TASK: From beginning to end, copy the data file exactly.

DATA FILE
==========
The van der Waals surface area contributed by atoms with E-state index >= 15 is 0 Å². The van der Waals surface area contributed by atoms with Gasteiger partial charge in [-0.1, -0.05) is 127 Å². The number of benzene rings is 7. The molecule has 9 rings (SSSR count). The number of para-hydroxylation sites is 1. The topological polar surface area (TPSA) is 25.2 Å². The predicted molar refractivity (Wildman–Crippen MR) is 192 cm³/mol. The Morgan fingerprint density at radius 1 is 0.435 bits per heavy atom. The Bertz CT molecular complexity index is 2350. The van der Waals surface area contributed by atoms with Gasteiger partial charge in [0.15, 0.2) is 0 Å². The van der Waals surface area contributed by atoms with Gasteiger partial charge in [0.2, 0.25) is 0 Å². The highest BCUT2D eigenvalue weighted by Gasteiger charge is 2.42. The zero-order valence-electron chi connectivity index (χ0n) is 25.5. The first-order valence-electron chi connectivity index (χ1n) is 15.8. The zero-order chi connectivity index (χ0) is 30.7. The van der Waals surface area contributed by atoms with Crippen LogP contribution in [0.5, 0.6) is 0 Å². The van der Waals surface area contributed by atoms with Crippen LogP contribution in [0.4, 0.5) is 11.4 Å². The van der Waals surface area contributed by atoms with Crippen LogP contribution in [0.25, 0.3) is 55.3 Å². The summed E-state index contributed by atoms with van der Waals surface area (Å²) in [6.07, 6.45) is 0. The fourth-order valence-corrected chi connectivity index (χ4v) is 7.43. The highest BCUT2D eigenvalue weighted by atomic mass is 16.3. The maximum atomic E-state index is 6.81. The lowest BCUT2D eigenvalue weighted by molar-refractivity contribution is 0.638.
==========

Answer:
The van der Waals surface area contributed by atoms with E-state index >= 15 is 0 Å². The van der Waals surface area contributed by atoms with Gasteiger partial charge in [-0.1, -0.05) is 127 Å². The number of benzene rings is 7. The molecule has 9 rings (SSSR count). The number of para-hydroxylation sites is 1. The topological polar surface area (TPSA) is 25.2 Å². The predicted molar refractivity (Wildman–Crippen MR) is 192 cm³/mol. The Morgan fingerprint density at radius 1 is 0.435 bits per heavy atom. The Bertz CT molecular complexity index is 2350. The van der Waals surface area contributed by atoms with Gasteiger partial charge in [0.15, 0.2) is 0 Å². The van der Waals surface area contributed by atoms with Gasteiger partial charge in [0.2, 0.25) is 0 Å². The highest BCUT2D eigenvalue weighted by Gasteiger charge is 2.42. The zero-order valence-electron chi connectivity index (χ0n) is 25.5. The first-order valence-electron chi connectivity index (χ1n) is 15.8. The zero-order chi connectivity index (χ0) is 30.7. The van der Waals surface area contributed by atoms with Crippen LogP contribution in [0.5, 0.6) is 0 Å². The van der Waals surface area contributed by atoms with Crippen LogP contribution in [0.4, 0.5) is 11.4 Å². The van der Waals surface area contributed by atoms with Crippen LogP contribution in [0.25, 0.3) is 55.3 Å². The summed E-state index contributed by atoms with van der Waals surface area (Å²) in [6.07, 6.45) is 0. The fourth-order valence-corrected chi connectivity index (χ4v) is 7.43. The highest BCUT2D eigenvalue weighted by atomic mass is 16.3. The maximum atomic E-state index is 6.81. The lowest BCUT2D eigenvalue weighted by molar-refractivity contribution is 0.638.